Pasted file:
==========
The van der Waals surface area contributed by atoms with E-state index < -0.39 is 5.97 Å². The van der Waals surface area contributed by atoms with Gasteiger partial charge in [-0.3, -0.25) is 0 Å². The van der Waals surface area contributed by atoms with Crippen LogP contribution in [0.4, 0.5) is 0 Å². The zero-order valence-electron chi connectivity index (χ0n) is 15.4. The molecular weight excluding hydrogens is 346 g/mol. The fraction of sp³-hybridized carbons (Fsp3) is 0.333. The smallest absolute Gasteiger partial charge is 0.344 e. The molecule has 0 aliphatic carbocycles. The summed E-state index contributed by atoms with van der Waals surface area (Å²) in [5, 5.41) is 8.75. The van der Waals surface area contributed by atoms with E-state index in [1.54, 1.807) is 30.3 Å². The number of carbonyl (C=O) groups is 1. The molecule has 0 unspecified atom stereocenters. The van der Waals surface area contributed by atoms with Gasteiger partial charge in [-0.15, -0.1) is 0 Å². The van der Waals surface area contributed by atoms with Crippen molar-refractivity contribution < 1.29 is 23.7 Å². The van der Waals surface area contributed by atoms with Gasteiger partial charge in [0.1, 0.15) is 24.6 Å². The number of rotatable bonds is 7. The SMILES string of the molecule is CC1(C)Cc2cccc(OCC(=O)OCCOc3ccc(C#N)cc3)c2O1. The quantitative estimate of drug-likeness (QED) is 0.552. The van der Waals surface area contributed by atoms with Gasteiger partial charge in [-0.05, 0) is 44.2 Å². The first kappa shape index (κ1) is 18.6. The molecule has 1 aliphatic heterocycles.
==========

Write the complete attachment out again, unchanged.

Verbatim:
The van der Waals surface area contributed by atoms with E-state index < -0.39 is 5.97 Å². The van der Waals surface area contributed by atoms with Gasteiger partial charge in [-0.3, -0.25) is 0 Å². The van der Waals surface area contributed by atoms with Crippen LogP contribution in [0.4, 0.5) is 0 Å². The zero-order valence-electron chi connectivity index (χ0n) is 15.4. The molecular weight excluding hydrogens is 346 g/mol. The fraction of sp³-hybridized carbons (Fsp3) is 0.333. The smallest absolute Gasteiger partial charge is 0.344 e. The molecule has 0 aliphatic carbocycles. The summed E-state index contributed by atoms with van der Waals surface area (Å²) in [5, 5.41) is 8.75. The van der Waals surface area contributed by atoms with E-state index in [1.54, 1.807) is 30.3 Å². The number of carbonyl (C=O) groups is 1. The molecule has 0 unspecified atom stereocenters. The van der Waals surface area contributed by atoms with Gasteiger partial charge in [-0.15, -0.1) is 0 Å². The van der Waals surface area contributed by atoms with Crippen molar-refractivity contribution < 1.29 is 23.7 Å². The van der Waals surface area contributed by atoms with Gasteiger partial charge in [0.1, 0.15) is 24.6 Å². The number of rotatable bonds is 7. The SMILES string of the molecule is CC1(C)Cc2cccc(OCC(=O)OCCOc3ccc(C#N)cc3)c2O1. The quantitative estimate of drug-likeness (QED) is 0.552. The van der Waals surface area contributed by atoms with Gasteiger partial charge in [-0.05, 0) is 44.2 Å². The first kappa shape index (κ1) is 18.6. The molecule has 1 aliphatic heterocycles.